On June 4, 2012, Mr. Gonzalez received Mr. Miralda's authorization to provide the requested information to Mr. Burgos. On June 8, 2012, Mr. Gonzalez replied, in writing, to Mr. Burgos' May 10th request. Thereafter, Mr. Burgos made another request for information. Mr. Gonzalez responded in writing to that request on July 24, 2012.

On July 19, 2013, Mr. Miralda filed this legal malpractice suit against Mr. Gonzalez. As noted, Mr. Gonzalez replied by filing a peremption exception. Following the two-day evidentiary hearing, the trial court, on May 20, 2014, rendered judgment in Mr. Gonzalez's favor, granting the exception and dismissing Mr. Miralda's claims with prejudice. The judgment also provided for " each party to bear their costs." This appeal by Mr. Miralda followed. Mr. Gonzalez answered the appeal seeking costs and frivolous appeal damages.


The timeliness of a legal malpractice claim is measured by La. R.S. 9:5605. Hodges v. Reasonover, 12-0043, p. 3 (La. 7/2/12), 103 So.3d 1069, 1080-81 [2014-0888 La.App. 4 Cir. 15] (Weimer, J., concurring), cert. denied,

Page 1008

U.S. 133 S.Ct. 1494, 185 L.Ed.2d 548 (2013). " This measure of timeliness is a peremptive--not prescriptive--period of time." Id. (citing La. R.S. 9:5605 (B)). Section B of the statute provides that " [t]he one-year and three-year periods of limitation provided in Subsection A of this Section are peremptive periods within the meaning of Civil Code Article 3458 and, in accordance with Civil Code Article 3461, may not be renounced, interrupted, or suspended." La. R.S. 9:5605 (B).[16]

Three other sections of La. R.S. 9:5605 are pertinent to this case. First, Section A of the statute provides the one-year and the three-year peremptive periods; it reads as follows:

No action for damages against any attorney at law duly admitted to practice in this state . . . whether based upon tort, or breach of contract, or otherwise, arising out of an engagement to provide legal services shall be brought unless filed in a court of competent jurisdiction and proper venue within one year from the date of the alleged act, omission, or neglect, or within one year from the date that the alleged act, omission, or neglect is discovered or should have been discovered; however, even as to actions filed within one year from the date of such discovery, in all events such actions shall be filed at the latest within three years from the date of the alleged act, omission, or neglect.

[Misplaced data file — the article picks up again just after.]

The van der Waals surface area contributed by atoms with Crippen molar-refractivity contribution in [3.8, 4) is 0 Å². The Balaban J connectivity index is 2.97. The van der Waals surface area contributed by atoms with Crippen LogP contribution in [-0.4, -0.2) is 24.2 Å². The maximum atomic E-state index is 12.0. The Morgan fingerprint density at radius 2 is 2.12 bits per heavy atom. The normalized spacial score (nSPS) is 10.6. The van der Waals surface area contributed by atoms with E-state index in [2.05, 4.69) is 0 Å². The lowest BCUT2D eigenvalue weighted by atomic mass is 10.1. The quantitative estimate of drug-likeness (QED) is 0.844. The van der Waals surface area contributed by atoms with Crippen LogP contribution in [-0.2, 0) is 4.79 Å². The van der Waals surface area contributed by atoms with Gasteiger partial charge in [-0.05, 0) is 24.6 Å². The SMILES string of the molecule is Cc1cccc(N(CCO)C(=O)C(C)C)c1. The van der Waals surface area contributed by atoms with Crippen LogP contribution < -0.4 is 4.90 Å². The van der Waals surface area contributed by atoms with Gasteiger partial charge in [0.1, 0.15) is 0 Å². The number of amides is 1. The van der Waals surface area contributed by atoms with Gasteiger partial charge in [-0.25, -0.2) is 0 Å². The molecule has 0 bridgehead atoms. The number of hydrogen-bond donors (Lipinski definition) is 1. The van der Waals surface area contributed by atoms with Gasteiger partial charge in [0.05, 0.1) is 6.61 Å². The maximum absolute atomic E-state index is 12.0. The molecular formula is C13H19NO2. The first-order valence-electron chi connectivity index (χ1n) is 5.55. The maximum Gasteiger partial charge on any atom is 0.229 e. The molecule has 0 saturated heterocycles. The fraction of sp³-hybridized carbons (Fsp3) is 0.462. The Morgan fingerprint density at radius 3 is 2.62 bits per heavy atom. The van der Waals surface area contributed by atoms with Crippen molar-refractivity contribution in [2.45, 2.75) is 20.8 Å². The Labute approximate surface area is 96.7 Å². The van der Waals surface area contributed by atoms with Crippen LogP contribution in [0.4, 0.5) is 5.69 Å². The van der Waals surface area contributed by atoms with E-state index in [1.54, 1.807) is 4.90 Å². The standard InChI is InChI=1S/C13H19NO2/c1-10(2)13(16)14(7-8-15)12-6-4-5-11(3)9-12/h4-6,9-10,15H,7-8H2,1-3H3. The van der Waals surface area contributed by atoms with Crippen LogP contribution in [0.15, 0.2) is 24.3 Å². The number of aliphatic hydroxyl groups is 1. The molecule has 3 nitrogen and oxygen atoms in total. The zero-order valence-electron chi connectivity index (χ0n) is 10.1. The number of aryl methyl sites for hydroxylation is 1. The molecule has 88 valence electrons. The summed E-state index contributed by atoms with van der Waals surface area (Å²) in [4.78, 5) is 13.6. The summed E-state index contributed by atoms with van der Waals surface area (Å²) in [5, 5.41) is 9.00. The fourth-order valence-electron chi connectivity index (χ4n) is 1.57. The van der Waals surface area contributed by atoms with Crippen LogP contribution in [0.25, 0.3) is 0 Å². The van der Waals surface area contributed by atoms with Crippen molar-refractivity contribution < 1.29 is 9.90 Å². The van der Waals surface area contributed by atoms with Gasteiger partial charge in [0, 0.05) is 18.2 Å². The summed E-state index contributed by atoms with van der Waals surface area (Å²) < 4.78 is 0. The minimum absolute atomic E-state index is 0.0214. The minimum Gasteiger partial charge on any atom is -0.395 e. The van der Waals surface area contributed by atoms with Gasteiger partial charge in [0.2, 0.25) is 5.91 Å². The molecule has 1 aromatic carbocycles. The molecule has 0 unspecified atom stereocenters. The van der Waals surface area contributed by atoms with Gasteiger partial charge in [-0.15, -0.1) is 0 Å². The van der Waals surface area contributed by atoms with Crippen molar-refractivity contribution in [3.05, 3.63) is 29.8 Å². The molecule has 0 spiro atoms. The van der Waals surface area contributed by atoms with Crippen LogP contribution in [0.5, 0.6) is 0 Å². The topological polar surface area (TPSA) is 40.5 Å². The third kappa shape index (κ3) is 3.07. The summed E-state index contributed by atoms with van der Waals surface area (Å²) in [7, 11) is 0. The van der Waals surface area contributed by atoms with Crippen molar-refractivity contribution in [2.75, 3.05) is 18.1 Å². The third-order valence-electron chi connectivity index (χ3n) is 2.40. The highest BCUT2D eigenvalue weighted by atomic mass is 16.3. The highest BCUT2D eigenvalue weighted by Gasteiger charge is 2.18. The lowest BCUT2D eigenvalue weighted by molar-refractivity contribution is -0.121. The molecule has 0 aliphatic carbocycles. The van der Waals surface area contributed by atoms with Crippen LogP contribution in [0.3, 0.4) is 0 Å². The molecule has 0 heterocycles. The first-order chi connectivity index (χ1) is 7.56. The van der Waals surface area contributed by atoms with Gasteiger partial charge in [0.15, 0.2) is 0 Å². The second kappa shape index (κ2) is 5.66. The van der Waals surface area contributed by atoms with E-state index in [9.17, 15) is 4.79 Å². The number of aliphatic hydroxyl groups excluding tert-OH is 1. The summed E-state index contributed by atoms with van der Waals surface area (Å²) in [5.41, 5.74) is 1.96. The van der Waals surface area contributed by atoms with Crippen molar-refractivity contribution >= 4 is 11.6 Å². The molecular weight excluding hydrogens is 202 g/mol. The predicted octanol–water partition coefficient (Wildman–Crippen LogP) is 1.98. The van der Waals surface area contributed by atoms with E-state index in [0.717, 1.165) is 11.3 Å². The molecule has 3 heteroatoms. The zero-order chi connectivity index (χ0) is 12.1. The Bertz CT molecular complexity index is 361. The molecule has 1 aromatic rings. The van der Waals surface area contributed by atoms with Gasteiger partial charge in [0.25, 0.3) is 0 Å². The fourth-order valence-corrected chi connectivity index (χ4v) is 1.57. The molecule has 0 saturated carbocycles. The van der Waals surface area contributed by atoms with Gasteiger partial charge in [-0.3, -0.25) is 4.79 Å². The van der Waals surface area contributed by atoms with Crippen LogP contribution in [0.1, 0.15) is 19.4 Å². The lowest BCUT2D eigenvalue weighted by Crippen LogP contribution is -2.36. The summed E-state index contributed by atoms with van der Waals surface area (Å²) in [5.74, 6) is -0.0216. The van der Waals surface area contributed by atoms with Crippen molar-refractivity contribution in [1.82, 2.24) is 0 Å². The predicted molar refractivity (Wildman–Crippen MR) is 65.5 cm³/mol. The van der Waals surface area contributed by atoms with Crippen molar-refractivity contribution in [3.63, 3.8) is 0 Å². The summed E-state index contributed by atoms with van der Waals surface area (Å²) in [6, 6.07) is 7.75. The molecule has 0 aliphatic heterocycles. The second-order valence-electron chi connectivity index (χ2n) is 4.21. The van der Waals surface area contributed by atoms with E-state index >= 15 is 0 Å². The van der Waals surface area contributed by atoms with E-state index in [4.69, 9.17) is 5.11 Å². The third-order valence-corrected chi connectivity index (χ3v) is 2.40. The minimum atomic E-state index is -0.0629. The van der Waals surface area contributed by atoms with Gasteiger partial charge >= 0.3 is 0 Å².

La. R.S. 9:5605 (A).

Second, Section D of the statute provides that it applies to everyone; it reads as follows: " [t]he provisions of this Section shall apply to all persons whether or not infirm or under disability of any kind and including minors and interdicts." La. R.S. 9:5605 (D).

[2014-0888 La.App. 4 Cir. 16] Third, Section E of the statute sets forth a statutory exception for fraud; [17] it reads as follows: " [t]he peremptive period provided in Subsection A of this Section shall not apply in cases of fraud, as defined in Civil Code Article 1953." La. R.S. 9:5605 (E).